The Magazine Medic
An industry expert offers a critique of 'The Intelligent Optimist'.
AGE: 18 years
PROGNOSIS: Prepare a DNR
Some people are terrible at naming things. And babies. Remember the New Jersey couple who thought Hitler would be a “cute” name for their infant son? David Bowie tagged his kid Zowie. Jason Bateman chose Maple for his girl. Bad things happen to good newborns.
And then there is Jurriaan Kamp, the founder and editor-in-chief of The Intelligent Optimist, a magazine he fathered, in the Netherlands, and originally called Ode. Some years after launching a U.S. edition, Kamp concluded it was time to rechristen his child. There was a contest. The Intelligent Optimist won.
You may well ask: So what? Well, when the Medic is examining a patient, every lump and lesion matters. The new name of Kamp’s magazine is, frankly, odious. You hear it and your face puckers. That’s a shame, because the bimonthly’s stated raison d’etre (“We believe in…ongoing opportunities and the creativity of humankind”) is plainly commendable.
However, it appears that Kamp has lately put most of his energy into developing TED-like conferences. He’s also promoting an array of merchandise and services intended to heal restless souls. All beneath the TIO brand. This is worrying, if only because the magazine itself requires immediate attention and an IV drip.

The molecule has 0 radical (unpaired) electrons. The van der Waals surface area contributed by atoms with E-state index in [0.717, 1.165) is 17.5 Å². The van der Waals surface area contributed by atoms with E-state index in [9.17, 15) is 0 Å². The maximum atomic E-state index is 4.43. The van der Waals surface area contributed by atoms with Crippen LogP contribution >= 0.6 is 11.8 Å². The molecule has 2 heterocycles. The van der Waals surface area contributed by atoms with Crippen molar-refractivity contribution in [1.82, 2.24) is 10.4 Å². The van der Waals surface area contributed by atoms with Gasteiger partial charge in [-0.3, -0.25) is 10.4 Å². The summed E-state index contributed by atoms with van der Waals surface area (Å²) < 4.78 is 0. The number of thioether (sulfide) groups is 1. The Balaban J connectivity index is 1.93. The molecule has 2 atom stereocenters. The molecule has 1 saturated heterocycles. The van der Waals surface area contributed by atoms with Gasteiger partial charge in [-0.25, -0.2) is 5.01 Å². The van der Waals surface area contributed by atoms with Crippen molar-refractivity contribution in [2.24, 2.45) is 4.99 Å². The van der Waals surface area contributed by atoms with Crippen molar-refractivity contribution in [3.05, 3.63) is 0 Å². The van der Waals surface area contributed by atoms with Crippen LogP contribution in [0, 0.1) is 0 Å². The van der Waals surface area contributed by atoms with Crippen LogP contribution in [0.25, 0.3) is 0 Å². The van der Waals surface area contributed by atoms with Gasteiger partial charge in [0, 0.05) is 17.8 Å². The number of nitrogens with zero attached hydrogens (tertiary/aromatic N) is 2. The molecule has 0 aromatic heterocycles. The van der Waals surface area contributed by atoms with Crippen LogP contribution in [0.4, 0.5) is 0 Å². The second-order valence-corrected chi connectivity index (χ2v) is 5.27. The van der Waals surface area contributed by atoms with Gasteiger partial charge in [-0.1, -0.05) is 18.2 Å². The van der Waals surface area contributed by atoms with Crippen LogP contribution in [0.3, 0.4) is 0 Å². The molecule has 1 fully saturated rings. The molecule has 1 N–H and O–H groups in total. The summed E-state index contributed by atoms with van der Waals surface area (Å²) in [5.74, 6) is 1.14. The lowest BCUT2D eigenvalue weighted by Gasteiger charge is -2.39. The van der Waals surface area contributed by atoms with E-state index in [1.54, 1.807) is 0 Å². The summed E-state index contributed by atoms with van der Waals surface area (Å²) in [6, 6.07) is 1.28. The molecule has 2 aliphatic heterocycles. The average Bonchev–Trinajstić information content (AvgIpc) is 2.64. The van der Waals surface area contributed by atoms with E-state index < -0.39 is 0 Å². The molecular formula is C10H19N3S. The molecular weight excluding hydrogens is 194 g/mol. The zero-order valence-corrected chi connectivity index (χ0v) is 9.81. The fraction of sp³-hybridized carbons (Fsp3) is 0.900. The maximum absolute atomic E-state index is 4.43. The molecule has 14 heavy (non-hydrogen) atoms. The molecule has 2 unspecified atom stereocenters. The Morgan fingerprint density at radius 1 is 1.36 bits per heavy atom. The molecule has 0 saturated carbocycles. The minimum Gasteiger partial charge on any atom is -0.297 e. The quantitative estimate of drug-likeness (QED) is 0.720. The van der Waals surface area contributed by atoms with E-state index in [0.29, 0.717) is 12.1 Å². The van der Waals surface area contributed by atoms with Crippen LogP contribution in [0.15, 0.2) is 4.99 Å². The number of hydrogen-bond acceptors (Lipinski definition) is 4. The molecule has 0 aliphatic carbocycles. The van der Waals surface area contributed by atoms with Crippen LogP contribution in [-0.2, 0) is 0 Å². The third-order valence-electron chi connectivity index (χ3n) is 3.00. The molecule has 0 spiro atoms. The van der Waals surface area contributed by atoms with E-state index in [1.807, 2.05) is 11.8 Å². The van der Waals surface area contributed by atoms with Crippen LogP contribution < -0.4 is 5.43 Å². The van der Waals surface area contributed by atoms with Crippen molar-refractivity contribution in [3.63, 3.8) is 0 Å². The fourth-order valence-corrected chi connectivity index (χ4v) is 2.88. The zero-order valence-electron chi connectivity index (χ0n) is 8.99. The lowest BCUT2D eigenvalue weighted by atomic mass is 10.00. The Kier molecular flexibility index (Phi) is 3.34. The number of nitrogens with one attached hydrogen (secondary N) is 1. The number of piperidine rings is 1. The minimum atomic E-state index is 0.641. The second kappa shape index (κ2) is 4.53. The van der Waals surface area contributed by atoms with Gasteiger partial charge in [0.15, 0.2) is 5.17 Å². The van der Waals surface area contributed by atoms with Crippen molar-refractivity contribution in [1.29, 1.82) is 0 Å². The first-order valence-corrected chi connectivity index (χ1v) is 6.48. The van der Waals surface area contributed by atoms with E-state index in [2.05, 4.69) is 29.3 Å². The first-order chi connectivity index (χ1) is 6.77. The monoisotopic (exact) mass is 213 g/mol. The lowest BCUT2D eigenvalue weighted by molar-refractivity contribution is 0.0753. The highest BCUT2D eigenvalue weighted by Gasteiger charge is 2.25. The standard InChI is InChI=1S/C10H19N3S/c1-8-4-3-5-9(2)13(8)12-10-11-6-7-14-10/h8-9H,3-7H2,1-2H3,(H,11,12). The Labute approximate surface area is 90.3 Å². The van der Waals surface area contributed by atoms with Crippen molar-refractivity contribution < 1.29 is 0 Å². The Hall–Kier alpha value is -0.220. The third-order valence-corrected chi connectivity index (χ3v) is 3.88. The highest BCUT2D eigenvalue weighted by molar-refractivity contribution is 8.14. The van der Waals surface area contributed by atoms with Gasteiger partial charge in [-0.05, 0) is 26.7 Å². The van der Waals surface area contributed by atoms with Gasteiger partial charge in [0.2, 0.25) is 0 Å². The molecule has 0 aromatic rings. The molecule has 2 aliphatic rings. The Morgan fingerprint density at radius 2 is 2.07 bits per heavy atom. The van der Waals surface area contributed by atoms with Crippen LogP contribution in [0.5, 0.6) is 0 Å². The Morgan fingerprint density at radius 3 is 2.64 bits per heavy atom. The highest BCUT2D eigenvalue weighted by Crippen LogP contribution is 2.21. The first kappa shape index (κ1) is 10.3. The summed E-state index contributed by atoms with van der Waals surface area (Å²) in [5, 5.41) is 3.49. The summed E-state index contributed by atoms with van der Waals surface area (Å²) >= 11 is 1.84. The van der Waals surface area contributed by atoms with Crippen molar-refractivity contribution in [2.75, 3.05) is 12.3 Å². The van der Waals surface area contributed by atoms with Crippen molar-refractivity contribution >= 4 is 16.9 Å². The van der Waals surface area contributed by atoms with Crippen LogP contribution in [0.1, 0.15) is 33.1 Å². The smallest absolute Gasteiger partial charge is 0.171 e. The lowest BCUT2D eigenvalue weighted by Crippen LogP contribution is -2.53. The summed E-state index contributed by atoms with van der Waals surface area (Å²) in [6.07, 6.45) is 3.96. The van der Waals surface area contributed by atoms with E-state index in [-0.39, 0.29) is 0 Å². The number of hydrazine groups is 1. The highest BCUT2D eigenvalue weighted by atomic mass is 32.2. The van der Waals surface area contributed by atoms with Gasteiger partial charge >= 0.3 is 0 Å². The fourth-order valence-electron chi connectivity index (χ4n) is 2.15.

What We Prescribe
• Speaking of hideous names, Kamp has a big section in the back of TIO he calls “Chronicle of the Undercurrents.” This sounds like the title of a bad Tom Cruise summer film. It is, however, a mashup of stories, speeches, and so on from other sources. At the very least, let’s drop a clarifying deck in there. As a holistic practitioner with nothing but good intentions, we ask that a book’s readers always be priority number-one.
• For the $9.99 cover price customers are getting a book that features a healthy gut—usually several long pieces that are well crafted—but undernourished content front and back. What’s more (or less), there’s barely any artistry here—not in design, typography, or photography. The editors need to deliver a more fully formed package if they’re going to ask a premium for it.
• Columnists should not be sprinkled throughout the magazine as if they’re some sort of garnish. Edit mapping must be surgically precise. And awarding a full page to a former TIO intern to discuss her fine utopian dreams? That smacks more of expedience than optimism.
• A radical move would be to kill off the entire FOB, or reinvent it as a tight two-spread opener. As is, it’s basically a cold stew of clips. The late, lamented GOOD magazine, which once was a sort of competitor to TIO, did these kinds of rewrites more cleverly.
As much as we regret having to say this, it may be time to alert next of kin.
A well-known reporter, writer and editor—at Time Inc., Primedia and other American publishing companies—Cable Neuhaus has frequently been called on to help create, repair and run consumer and trade titles of various kinds.